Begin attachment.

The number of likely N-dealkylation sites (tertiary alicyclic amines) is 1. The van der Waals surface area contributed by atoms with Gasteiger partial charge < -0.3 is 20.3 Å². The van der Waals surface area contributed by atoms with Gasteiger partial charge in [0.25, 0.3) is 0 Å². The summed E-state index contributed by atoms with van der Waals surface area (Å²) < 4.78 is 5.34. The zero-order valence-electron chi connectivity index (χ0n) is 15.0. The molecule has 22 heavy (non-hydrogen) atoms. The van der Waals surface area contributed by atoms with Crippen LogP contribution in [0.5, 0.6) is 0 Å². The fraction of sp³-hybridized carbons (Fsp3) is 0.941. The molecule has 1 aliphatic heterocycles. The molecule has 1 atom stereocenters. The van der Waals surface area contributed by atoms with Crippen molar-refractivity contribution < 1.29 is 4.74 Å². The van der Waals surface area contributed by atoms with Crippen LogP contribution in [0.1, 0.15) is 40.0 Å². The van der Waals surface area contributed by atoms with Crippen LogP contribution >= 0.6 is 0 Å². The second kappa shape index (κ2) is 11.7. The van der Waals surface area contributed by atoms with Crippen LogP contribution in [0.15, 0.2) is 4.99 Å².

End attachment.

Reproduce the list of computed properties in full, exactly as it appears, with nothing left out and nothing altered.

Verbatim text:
The number of likely N-dealkylation sites (tertiary alicyclic amines) is 1. The van der Waals surface area contributed by atoms with Gasteiger partial charge < -0.3 is 20.3 Å². The van der Waals surface area contributed by atoms with Gasteiger partial charge in [0.25, 0.3) is 0 Å². The summed E-state index contributed by atoms with van der Waals surface area (Å²) < 4.78 is 5.34. The zero-order valence-electron chi connectivity index (χ0n) is 15.0. The molecule has 22 heavy (non-hydrogen) atoms. The van der Waals surface area contributed by atoms with Crippen LogP contribution in [0.5, 0.6) is 0 Å². The fraction of sp³-hybridized carbons (Fsp3) is 0.941. The molecule has 1 aliphatic heterocycles. The molecule has 1 atom stereocenters. The van der Waals surface area contributed by atoms with Crippen molar-refractivity contribution < 1.29 is 4.74 Å². The van der Waals surface area contributed by atoms with Crippen LogP contribution in [0.1, 0.15) is 40.0 Å². The van der Waals surface area contributed by atoms with Crippen LogP contribution >= 0.6 is 0 Å². The second kappa shape index (κ2) is 11.7. The van der Waals surface area contributed by atoms with Crippen LogP contribution in [0.15, 0.2) is 4.99 Å².